That’s the question at the heart of a new clinical trial sponsored by the National Cancer Institute and health systems across the nation, including Sharp HealthCare. The Breast Cancer Weight Loss (BWEL) study builds on findings from an earlier clinical trial showing a 24 percent decrease in breast cancer recurrence among patients who lost an average of 6 pounds after eating a low-fat diet.
Researchers will test the hypothesis that daily physical activity and caloric restriction resulting in weight loss helps protect women against a recurrence of breast cancer. The study will track exercise and weight loss in women with stage 2 or 3 breast cancer, and with a body mass index (BMI) of 27 or higher. More than 3,000 women across the U.S. and Canada will participate in the study, including women in San Diego.
What does BMI have to do with cancer?
“We know that women with a higher BMI often have a higher percentage of body fat. Fat cells produce estrogen, and estrogen produced by the body can fuel growth of breast cancer cells,” says Dr. Christina Casteel, a board-certified surgeon and medical director of the Breast Health Center at Sharp Memorial Hospital.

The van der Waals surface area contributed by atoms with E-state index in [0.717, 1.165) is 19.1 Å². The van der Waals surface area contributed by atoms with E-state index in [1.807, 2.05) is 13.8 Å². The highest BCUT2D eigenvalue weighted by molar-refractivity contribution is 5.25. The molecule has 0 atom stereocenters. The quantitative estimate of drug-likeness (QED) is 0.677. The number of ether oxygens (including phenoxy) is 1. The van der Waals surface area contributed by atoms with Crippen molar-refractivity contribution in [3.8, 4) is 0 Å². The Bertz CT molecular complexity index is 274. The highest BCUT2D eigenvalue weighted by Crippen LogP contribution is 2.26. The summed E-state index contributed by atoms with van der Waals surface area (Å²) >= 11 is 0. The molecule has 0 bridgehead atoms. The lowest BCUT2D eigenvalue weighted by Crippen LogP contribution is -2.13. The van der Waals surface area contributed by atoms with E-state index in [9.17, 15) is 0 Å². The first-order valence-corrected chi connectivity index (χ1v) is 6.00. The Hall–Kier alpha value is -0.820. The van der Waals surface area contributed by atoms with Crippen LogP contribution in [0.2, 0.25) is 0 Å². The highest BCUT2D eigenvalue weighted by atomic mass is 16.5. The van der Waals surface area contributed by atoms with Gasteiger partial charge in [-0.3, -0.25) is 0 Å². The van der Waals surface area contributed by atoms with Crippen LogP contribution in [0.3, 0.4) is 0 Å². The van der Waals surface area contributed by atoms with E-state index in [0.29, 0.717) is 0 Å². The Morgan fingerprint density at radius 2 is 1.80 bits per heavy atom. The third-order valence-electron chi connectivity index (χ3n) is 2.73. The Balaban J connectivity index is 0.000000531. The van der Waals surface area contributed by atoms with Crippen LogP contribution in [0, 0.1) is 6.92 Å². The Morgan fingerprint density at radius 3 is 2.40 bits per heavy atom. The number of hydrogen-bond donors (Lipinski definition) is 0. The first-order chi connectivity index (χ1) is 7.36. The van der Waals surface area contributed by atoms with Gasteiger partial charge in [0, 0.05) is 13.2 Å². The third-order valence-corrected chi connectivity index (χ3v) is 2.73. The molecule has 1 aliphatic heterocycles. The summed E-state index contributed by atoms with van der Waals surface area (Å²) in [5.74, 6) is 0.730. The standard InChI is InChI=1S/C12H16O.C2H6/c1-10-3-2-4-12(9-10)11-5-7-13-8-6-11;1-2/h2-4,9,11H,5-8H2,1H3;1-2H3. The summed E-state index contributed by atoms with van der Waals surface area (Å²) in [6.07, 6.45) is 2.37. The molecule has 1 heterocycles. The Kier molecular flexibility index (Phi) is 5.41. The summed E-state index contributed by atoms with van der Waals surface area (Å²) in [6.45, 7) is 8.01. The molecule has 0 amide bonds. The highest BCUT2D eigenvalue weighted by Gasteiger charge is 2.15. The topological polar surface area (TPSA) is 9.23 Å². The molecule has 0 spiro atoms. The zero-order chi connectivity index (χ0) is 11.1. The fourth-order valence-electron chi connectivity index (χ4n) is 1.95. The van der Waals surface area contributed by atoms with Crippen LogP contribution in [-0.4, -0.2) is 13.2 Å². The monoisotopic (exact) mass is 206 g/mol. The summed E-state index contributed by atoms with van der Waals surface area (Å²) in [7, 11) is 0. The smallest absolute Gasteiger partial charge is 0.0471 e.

Study participants will be randomly assigned to one of two groups: a weight loss group, in which patients will receive weight loss coaching over the telephone and track their daily food intake and activity; and a health education group, in which patients will receive regular mailings on breast cancer topics and invitations to online seminars.
“I tell all of my patients to include daily physical activity and a healthy diet with lean protein and fruits and vegetables as part of their treatment plan,” says Dr. Casteel. “I’m hopeful that this study can confirm the suspected link between weight loss and breast cancer prevention.”
A 2015 study in the Journal of the American Medical Association found a link between a Mediterranean diet and a decreased risk of breast cancer. A diet of lean protein, legumes, and fresh fruits and vegetables can also help patients in cancer treatment.
Dr. Casteel hopes that the results of the five-year study can help women navigate their breast cancer journey with a stronger sense of control over their long-term health.
“Women often feel helpless when they receive a breast cancer diagnosis,” she says. “This information can empower them.”
For the news media: To talk with Dr. Casteel about the BWEL study for an upcoming story, contact Erica Carlson, senior public relations specialist, at firstname.lastname@example.org.